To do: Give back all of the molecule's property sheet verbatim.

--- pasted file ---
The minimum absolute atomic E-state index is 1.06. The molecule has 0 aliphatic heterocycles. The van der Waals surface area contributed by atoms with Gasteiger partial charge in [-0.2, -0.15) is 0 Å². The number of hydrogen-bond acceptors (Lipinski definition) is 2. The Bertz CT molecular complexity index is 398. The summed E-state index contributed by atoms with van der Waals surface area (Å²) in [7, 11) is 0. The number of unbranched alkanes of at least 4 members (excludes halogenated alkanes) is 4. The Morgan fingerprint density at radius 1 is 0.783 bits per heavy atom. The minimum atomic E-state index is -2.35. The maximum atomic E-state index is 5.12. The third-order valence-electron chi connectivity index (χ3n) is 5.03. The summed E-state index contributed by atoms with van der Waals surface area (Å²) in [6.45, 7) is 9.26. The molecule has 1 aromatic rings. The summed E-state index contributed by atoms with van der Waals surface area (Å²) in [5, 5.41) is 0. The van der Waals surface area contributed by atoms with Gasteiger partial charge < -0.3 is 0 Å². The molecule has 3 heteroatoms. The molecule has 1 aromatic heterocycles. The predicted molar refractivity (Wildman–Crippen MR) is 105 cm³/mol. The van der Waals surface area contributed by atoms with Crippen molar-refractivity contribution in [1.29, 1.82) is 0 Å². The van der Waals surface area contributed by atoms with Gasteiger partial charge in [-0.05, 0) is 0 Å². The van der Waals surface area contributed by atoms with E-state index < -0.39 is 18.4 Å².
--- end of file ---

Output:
The minimum absolute atomic E-state index is 1.06. The molecule has 0 aliphatic heterocycles. The van der Waals surface area contributed by atoms with Gasteiger partial charge in [-0.2, -0.15) is 0 Å². The number of hydrogen-bond acceptors (Lipinski definition) is 2. The Bertz CT molecular complexity index is 398. The summed E-state index contributed by atoms with van der Waals surface area (Å²) in [7, 11) is 0. The number of unbranched alkanes of at least 4 members (excludes halogenated alkanes) is 4. The Morgan fingerprint density at radius 1 is 0.783 bits per heavy atom. The minimum atomic E-state index is -2.35. The maximum atomic E-state index is 5.12. The third-order valence-electron chi connectivity index (χ3n) is 5.03. The summed E-state index contributed by atoms with van der Waals surface area (Å²) in [6.45, 7) is 9.26. The molecule has 1 aromatic rings. The summed E-state index contributed by atoms with van der Waals surface area (Å²) in [5, 5.41) is 0. The van der Waals surface area contributed by atoms with Gasteiger partial charge < -0.3 is 0 Å². The molecule has 3 heteroatoms. The molecule has 1 aromatic heterocycles. The predicted molar refractivity (Wildman–Crippen MR) is 105 cm³/mol. The van der Waals surface area contributed by atoms with Crippen molar-refractivity contribution in [1.29, 1.82) is 0 Å². The van der Waals surface area contributed by atoms with Gasteiger partial charge in [-0.05, 0) is 0 Å². The van der Waals surface area contributed by atoms with E-state index < -0.39 is 18.4 Å².